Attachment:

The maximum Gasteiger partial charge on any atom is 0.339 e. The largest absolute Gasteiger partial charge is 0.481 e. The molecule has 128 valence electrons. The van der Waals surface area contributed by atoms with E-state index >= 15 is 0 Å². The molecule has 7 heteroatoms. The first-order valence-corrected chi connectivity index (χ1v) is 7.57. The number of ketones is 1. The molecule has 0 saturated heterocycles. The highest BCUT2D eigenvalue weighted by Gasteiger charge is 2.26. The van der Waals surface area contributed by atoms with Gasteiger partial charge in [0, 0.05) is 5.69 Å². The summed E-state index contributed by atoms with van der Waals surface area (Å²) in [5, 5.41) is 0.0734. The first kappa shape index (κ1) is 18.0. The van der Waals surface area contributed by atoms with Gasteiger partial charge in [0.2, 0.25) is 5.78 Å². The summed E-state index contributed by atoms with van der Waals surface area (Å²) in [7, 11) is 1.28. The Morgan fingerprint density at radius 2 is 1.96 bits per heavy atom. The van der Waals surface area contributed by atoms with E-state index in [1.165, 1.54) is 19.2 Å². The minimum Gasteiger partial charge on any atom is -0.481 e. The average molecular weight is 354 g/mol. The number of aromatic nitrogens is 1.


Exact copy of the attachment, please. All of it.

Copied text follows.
The maximum Gasteiger partial charge on any atom is 0.339 e. The largest absolute Gasteiger partial charge is 0.481 e. The molecule has 128 valence electrons. The van der Waals surface area contributed by atoms with E-state index >= 15 is 0 Å². The molecule has 7 heteroatoms. The first-order valence-corrected chi connectivity index (χ1v) is 7.57. The number of ketones is 1. The molecule has 0 saturated heterocycles. The highest BCUT2D eigenvalue weighted by Gasteiger charge is 2.26. The van der Waals surface area contributed by atoms with Gasteiger partial charge in [0, 0.05) is 5.69 Å². The summed E-state index contributed by atoms with van der Waals surface area (Å²) in [5, 5.41) is 0.0734. The first kappa shape index (κ1) is 18.0. The van der Waals surface area contributed by atoms with Gasteiger partial charge in [0.2, 0.25) is 5.78 Å². The summed E-state index contributed by atoms with van der Waals surface area (Å²) in [7, 11) is 1.28. The Morgan fingerprint density at radius 2 is 1.96 bits per heavy atom. The van der Waals surface area contributed by atoms with E-state index in [1.165, 1.54) is 19.2 Å². The minimum Gasteiger partial charge on any atom is -0.481 e. The average molecular weight is 354 g/mol. The number of aromatic nitrogens is 1.